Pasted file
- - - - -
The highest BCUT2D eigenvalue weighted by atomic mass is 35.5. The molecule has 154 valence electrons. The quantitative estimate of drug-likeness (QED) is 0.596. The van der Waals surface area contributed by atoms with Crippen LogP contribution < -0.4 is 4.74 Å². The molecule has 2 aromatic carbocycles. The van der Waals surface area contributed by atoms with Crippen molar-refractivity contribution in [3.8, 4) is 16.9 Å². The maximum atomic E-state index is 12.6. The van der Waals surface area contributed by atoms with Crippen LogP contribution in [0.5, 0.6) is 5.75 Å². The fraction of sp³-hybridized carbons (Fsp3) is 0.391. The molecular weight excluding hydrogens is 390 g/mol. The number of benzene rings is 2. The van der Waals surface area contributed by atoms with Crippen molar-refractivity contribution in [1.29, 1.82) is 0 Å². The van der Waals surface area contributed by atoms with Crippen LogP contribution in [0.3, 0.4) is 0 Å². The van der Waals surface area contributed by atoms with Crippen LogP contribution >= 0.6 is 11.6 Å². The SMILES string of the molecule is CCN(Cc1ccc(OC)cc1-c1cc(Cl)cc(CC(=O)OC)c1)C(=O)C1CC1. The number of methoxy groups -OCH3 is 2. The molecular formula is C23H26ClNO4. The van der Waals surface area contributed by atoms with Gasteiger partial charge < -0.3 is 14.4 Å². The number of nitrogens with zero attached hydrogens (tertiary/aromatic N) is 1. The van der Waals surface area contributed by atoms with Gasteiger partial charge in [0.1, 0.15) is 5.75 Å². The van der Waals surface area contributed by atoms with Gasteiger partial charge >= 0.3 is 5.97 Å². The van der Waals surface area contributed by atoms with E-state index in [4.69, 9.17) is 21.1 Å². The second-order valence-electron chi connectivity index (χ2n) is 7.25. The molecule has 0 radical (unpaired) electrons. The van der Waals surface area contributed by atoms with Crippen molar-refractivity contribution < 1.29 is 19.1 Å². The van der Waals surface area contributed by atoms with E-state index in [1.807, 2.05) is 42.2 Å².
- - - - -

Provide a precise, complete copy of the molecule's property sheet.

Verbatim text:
The highest BCUT2D eigenvalue weighted by atomic mass is 35.5. The molecule has 154 valence electrons. The quantitative estimate of drug-likeness (QED) is 0.596. The van der Waals surface area contributed by atoms with Crippen LogP contribution < -0.4 is 4.74 Å². The molecule has 2 aromatic carbocycles. The van der Waals surface area contributed by atoms with Crippen molar-refractivity contribution in [3.8, 4) is 16.9 Å². The maximum atomic E-state index is 12.6. The van der Waals surface area contributed by atoms with Crippen LogP contribution in [0.5, 0.6) is 5.75 Å². The fraction of sp³-hybridized carbons (Fsp3) is 0.391. The molecular weight excluding hydrogens is 390 g/mol. The number of benzene rings is 2. The van der Waals surface area contributed by atoms with Crippen molar-refractivity contribution in [1.29, 1.82) is 0 Å². The van der Waals surface area contributed by atoms with Crippen LogP contribution in [0.3, 0.4) is 0 Å². The van der Waals surface area contributed by atoms with Crippen LogP contribution >= 0.6 is 11.6 Å². The SMILES string of the molecule is CCN(Cc1ccc(OC)cc1-c1cc(Cl)cc(CC(=O)OC)c1)C(=O)C1CC1. The number of methoxy groups -OCH3 is 2. The molecular formula is C23H26ClNO4. The van der Waals surface area contributed by atoms with Gasteiger partial charge < -0.3 is 14.4 Å². The number of nitrogens with zero attached hydrogens (tertiary/aromatic N) is 1. The van der Waals surface area contributed by atoms with Gasteiger partial charge in [0.1, 0.15) is 5.75 Å². The van der Waals surface area contributed by atoms with Gasteiger partial charge >= 0.3 is 5.97 Å². The van der Waals surface area contributed by atoms with E-state index in [4.69, 9.17) is 21.1 Å². The second-order valence-electron chi connectivity index (χ2n) is 7.25. The molecule has 0 radical (unpaired) electrons. The van der Waals surface area contributed by atoms with Crippen molar-refractivity contribution < 1.29 is 19.1 Å². The van der Waals surface area contributed by atoms with E-state index in [1.807, 2.05) is 42.2 Å².